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Minna Ng, Geoffrey Boynton, Ione Fine; Face adaptation does not improve perceptual salience. Journal of Vision 2007;7(9):11. doi: 10.1167/7.9.11.
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© ARVO (1962-2015); The Authors (2016-present)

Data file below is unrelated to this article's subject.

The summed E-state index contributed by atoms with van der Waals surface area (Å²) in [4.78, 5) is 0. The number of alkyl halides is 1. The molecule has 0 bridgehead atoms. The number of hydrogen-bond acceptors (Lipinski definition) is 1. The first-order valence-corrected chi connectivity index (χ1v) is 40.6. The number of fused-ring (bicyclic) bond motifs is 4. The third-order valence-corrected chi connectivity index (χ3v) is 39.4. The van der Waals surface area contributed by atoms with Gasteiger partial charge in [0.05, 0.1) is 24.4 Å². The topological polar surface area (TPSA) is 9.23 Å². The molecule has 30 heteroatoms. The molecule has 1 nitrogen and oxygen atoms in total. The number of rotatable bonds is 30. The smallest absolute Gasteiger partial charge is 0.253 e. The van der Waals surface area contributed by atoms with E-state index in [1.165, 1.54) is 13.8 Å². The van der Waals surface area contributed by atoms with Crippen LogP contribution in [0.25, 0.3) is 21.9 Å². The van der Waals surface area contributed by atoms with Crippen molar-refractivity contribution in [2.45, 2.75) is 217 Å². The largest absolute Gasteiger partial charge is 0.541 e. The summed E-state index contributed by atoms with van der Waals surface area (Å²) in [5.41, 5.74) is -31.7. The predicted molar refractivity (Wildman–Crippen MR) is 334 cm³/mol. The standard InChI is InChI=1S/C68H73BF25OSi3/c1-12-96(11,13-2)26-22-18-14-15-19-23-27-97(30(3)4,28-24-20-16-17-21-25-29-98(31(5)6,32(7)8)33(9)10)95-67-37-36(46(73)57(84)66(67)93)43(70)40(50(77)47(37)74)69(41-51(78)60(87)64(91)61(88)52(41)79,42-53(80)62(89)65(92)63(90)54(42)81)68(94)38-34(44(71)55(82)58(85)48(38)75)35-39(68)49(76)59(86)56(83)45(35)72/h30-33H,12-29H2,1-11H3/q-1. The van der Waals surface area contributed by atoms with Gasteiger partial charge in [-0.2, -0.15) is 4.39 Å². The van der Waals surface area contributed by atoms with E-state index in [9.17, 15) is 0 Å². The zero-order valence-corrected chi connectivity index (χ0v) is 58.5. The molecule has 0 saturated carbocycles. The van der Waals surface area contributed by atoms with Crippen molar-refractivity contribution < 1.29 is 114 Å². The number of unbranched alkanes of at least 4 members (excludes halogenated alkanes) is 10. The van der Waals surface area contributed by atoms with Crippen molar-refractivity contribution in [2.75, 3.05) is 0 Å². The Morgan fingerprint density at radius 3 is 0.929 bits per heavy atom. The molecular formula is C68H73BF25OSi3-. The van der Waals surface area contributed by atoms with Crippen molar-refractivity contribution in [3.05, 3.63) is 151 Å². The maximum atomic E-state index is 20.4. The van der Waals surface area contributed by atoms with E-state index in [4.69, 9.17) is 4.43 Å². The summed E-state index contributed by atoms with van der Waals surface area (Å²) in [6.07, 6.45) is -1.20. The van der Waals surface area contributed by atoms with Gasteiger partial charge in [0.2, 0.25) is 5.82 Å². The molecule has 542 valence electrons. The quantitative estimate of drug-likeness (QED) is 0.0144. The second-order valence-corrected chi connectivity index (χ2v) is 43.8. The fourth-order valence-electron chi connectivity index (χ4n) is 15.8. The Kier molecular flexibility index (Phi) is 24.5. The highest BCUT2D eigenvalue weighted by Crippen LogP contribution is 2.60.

Purpose: Adaptation to female faces makes a face that was previously seen as gender-neutral appear male (Webster et al., 2004). This face adaptation technique has been widely used as a tool for examining selectivity for properties such as identity and expression. Here, we asked what might be the perceptual benefit of selective face adaptation by examining whether adaptation affects the relative salience of faces. Methods: Subjects were pre-adapted for 3 minutes to a series of faces (1 face/sec). Adaptor faces belonged to 3 of 4 categories, for example: male Asian, female Caucasian, and male Caucasian. On each trial subjects were asked to detect target faces in either a rapid serial visual presentation (RSVP) or visual search (VS) task. Each subject was tested on two target categories: an unadapted category (female Asian in this example), and a fully adapted category (male Caucasian). Each trial was followed by a 12 sec top-up adaptation period. Each target category was tested in a separate session, and in each session we measured performance both before and after adaptation. All combinations of adaptors and targets were tested for each subject. In the 2IFC RSVP task, subjects were asked to indicate which interval contained a face belonging to the target category. Masks consisted of faces belonging to the remaining three categories. Percent correct was measured as a function of presentation rate. In the VS task, 4 faces appeared simultaneously: the target and faces from the remaining three categories. Subjects reported the spatial location of the target. Response time and accuracy was recorded. Results: We found no evidence that adaptation affects saliency. We saw no effects of adaptation between fully adapted and the non-adapted targets, in either task, both within and across subjects.
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